Business valuation formula represents a computational procedure used to determine the value of a business.
What It Means
You can measure the value of any business three ways, formally known as the business valuation approaches:
- Market approach
- Income approach
- Asset approach
Each approach offers you a different view of what a business is worth. To actually calculate the business value, you can select a number of business valuation methods.
Business valuation formulas are the computational building blocks behind each valuation method.
Market business valuation formulas
The methods under the market approach typically use a number of valuation multiples. These multiples are ratios that link the business market value to some measure of the company’s economic performance. As a result, you can estimate business value by multiplying, say, the business’ EBITDA by the appropriate valuation multiple. Moreover, you may need to adjust this multiplication result by adding the value of some business assets such as inventory.
Importantly, valuation multiple formulas derived from similar business sales offer a quick and compelling way to calculate your business value. To do this you need the actual selling prices of businesses that are similar, but not identical, to your business.
To get an accurate estimate of the business value, you may use a number of such business valuation formula multiples. Applying each multiple gives you a way to determine the business’ value in relation to its revenues, profits, assets and so on.
Mistakes to avoid with valuation multiples
The relevance and accuracy of such business valuation formulas depend upon the proper choice of business sale comparables.
For a small private company, the sales of similar small private businesses may offer a good comparison. So you could use such data as the basis to develop the valuation multiples.
However, you should be very careful with valuation multiples derived from public company sales. They cannot be used without the important adjustments for small business lack of marketability, size, and whether the business ownership interest sold is controlling or not.
It is essential to apply your valuation multiples to the correct measure of business financial performance. For example, if your valuation multiple is 3 times the business discretionary cash flow, do not use it to multiply your business gross revenues or net income!
To see how valuation multiples are used for business selling price estimation, please take a look at this example.
Income business valuation formulas
The income valuation methods offer you a way to calculate business value based on the company’s earnings prospects and risk. All income business valuation methods fall into two main types:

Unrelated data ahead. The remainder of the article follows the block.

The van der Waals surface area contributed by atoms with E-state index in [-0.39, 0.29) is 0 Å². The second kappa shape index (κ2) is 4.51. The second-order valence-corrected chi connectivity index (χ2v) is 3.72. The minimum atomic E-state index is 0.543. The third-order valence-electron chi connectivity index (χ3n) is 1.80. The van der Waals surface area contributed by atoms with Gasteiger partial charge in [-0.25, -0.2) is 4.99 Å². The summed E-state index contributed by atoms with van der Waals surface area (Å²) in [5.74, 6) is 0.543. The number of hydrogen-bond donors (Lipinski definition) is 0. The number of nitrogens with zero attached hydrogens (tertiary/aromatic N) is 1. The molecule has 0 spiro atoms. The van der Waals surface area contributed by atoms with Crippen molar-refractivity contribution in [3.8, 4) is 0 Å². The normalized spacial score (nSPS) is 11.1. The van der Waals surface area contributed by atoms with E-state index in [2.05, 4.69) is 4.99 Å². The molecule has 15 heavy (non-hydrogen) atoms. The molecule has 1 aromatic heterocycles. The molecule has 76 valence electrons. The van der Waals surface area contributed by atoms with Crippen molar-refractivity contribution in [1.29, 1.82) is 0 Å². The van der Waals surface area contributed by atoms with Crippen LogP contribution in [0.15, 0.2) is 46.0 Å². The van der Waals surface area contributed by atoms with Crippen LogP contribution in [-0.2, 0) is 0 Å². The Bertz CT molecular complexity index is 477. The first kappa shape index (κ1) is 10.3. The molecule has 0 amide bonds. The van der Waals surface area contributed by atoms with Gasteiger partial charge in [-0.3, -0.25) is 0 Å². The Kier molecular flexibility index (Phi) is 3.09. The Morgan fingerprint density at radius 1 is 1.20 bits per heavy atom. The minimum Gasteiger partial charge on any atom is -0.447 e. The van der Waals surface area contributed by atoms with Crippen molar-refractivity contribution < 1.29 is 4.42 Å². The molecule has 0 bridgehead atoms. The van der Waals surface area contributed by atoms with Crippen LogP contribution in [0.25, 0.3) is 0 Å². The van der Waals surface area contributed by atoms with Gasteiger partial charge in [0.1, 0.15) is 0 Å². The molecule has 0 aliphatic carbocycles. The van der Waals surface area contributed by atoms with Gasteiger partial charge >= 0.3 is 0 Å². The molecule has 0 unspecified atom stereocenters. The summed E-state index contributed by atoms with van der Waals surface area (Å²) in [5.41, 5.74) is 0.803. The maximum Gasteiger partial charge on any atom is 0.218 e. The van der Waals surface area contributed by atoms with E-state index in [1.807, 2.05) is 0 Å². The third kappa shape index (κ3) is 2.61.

- Capitalization methods
- Discounting methods
The choice of the business valuation formulas also differs, depending on the valuation method you choose. For example, the capitalization formulas involve the division of business earnings by the so-called capitalization rate. On the other hand, you can also do this by using an earnings multiplier, such as with the Multiple of Discretionary Earnings business valuation method.
In contrast, the discounting methods require that you specify a projected stream of business income first. The value of the business in present day dollars is then computed using the discounting valuation formula. Importantly, the discounting formula requires an income stream forecast. So this makes the calculation more complex. The best-known example of this is the Discounted Cash Flow method.
Asset business valuation formulas
Asset valuation methods let you determine the company’s worth based on the values of its assets and liabilities. The main asset valuation methods are:
- Capitalized Excess Earnings Method
- Asset Accumulation Method
The Capitalized Excess Earnings method uses a number of business valuation formulas to calculate the total business value as a sum of the company’s tangible assets and business goodwill.
The valuation formulas for the asset accumulation method are essentially a set of adjustments that you make to the book values of the business assets and liabilities.
You start with the company’s accounting balance sheet and review the assets and liabilities. Next, you adjust the numbers up or down. You do so to figure out the true market values of the company’s assets and liabilities. Your analysis may include important off balance sheet items such as internally developed intangible assets and contingent business liabilities.